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A Catechism of the Steam Engine by Bourne

And the momentum of the piston and its attachments


_Q._--Is the trunk engine inferior to the oscillating?

_A._--A very elegant and efficient arrangement of trunk engine suitable for paddle vessels has latterly been employed by Messrs. Rennie, of which all the parts resemble those of Penn's oscillating engine except that the cylinders are stationary instead of being movable; and a round trunk or pipe set upon the piston, and moving steam tight through the cylinder cover, enables the connecting rod which is fixed to the piston to vibrate within it to the requisite extent. But the vice of all trunk engines is that they are necessarily more wasteful of steam, as the large mass of metal entering into the composition of the trunk, moving as it does alternately into the atmosphere and the steam, must cool and condense a part of the steam. The radiation of heat from the interior of the trunk will have the same operation, though in vertical trunk engines the loss from this cause might probably be reduced by filling the trunk with oil, so far as this could be done without the oil being spilt over the edge.

441. _Q._--What species of screw engine do you consider the best?

_A._--I am inclined to give the preference to a variety of the horizontal steeple engine, such as was first used in H.M.S. Amphion. In this engine the cylinders lie on their sides, and they are placed near the side of the vessel with their mouths pointing to the keel.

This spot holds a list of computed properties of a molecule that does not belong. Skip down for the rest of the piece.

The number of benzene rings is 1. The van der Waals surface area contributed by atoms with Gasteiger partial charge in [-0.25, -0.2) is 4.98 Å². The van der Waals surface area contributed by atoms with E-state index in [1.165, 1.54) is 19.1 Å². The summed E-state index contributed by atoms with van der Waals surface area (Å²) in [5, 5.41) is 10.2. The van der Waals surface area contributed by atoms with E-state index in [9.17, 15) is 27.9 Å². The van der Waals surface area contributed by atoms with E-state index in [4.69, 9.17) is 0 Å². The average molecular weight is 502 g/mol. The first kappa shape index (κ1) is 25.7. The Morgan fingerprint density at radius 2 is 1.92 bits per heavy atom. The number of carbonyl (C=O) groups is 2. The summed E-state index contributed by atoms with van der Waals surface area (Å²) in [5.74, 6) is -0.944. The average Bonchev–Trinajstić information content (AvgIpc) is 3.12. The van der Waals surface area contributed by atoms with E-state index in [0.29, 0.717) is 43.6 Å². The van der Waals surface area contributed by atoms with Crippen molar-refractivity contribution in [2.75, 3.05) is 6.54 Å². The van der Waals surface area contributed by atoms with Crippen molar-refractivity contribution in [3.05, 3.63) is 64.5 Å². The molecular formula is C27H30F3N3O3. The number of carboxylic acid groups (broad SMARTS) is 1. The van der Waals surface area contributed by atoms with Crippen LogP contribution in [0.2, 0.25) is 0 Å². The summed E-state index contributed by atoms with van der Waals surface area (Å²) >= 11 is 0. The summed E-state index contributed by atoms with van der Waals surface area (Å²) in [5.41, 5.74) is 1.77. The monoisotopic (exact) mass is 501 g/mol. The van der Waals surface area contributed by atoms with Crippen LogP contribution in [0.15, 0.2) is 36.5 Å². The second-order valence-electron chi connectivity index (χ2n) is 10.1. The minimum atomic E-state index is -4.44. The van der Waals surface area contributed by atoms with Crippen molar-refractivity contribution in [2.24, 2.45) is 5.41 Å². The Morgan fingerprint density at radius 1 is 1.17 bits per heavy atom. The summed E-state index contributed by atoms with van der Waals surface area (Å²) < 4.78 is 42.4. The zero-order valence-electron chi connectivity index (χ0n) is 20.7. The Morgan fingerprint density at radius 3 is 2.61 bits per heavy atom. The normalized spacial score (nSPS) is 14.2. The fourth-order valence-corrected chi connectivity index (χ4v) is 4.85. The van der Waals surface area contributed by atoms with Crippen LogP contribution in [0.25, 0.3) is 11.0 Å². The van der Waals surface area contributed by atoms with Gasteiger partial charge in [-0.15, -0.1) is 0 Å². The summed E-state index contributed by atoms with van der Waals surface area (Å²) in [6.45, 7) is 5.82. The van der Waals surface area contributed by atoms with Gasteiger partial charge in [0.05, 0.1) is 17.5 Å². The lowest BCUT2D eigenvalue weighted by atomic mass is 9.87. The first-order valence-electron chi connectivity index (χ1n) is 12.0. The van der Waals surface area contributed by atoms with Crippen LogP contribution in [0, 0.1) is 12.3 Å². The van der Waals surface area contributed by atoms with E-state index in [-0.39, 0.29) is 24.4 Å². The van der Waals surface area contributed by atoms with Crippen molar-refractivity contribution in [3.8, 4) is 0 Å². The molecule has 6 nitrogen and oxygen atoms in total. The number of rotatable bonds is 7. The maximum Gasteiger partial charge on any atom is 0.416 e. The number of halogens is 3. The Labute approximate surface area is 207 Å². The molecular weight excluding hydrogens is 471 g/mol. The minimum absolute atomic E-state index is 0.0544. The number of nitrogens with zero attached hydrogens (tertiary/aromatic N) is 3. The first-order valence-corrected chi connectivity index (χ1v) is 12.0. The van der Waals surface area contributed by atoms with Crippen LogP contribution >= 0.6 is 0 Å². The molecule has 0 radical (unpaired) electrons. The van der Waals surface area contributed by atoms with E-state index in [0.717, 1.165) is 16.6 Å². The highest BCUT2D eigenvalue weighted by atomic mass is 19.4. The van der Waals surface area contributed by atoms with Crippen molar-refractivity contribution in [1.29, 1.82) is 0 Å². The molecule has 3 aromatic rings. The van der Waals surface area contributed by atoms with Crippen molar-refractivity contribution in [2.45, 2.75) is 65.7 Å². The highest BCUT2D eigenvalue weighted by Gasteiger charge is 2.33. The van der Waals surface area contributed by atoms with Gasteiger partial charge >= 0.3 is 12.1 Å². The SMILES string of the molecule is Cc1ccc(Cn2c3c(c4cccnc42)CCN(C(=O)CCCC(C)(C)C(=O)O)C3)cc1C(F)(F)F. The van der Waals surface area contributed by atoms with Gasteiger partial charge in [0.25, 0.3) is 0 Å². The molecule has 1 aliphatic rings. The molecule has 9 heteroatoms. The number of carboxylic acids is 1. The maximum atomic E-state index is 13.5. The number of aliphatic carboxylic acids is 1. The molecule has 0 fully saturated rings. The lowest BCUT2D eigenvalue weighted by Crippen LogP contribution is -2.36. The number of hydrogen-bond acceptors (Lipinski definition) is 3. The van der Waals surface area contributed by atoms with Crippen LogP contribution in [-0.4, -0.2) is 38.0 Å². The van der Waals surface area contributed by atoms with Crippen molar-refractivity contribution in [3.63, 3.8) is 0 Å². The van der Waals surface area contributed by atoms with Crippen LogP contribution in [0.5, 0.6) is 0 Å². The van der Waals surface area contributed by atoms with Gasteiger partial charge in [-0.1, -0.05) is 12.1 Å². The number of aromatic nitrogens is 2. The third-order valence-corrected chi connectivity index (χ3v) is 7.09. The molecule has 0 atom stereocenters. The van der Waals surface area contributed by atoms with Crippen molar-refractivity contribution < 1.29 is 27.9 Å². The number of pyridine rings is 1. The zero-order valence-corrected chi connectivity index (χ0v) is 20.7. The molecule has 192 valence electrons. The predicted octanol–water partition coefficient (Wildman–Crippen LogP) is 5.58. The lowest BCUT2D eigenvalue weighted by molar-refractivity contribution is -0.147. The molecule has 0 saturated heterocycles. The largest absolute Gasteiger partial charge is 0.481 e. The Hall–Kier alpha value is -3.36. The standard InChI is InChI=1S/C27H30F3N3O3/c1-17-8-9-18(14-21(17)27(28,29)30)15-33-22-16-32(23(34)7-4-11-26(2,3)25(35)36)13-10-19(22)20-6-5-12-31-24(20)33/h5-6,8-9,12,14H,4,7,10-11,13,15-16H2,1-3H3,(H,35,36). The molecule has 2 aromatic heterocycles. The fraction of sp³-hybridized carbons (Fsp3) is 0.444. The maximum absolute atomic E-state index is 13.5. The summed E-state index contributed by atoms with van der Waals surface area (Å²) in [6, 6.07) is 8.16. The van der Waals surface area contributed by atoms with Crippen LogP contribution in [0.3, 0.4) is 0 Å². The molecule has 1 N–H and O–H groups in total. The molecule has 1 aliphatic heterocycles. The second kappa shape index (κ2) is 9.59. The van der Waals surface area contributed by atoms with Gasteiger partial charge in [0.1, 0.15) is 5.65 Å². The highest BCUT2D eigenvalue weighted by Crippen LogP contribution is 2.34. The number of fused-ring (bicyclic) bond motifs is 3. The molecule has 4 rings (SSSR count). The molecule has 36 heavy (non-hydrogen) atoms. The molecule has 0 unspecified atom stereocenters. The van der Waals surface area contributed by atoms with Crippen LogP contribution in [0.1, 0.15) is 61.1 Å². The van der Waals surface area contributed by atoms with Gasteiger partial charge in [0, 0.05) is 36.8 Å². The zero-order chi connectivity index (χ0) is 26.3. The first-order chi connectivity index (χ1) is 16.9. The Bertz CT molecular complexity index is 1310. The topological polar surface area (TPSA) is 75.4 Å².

From each cylinder two long piston rods proceed across the vessel to a cross head working in guides; and from this cross head a connecting rod returns back to the centre of the vessel and gives motion to the crank. The piston rods are so placed in the piston that one of them passes above the crank shaft, and the other below the crank shaft. The cross head lies in the same horizontal plane as the centre of the cylinder, and a lug projects upwards from the cross head to engage one piston rod, and downwards from the cross head to engage the other piston rod. The air pump is double acting, and its piston or bucket has the same stroke as the piston of the engine. The air pump bucket derives its motion from an arm on the cross head, and a similar arm is usually employed in engines of this class to work the feed and bilge pumps.

442. _Q._--Is not inconvenience experienced in direct acting screw engines from the great velocity of their motion?

_A._--Not if they are properly constructed; but they require to be much stronger, to be fitted with more care, and to have the bearing surfaces much larger than is necessary in engines moving slowly. The momentum of the reciprocating parts should also be balanced by a weight applied to the crank or crank shaft, as is done in locomotives. A very convenient arrangement for obtaining surface is to form the crank of each engine of two cast iron discs cast with heavy sides, the excess of weight upon the heavy sides being nearly equal to that of the piston and its connections. When the piston is travelling in one direction the weights are travelling in the opposite; and the momentum of the piston and its attachments, which is arrested at each reciprocation, is just balanced by the equal and opposite momentum of the weights. One advantage of the horizontal engine is, that a single engine may be employed, whereby greater simplicity of the machinery and greater economy of fuel will be obtained, since there will be less radiating surface in one cylinder than in two.


443. _Q._--Is it a beneficial practice to make cylinders with steam jackets?

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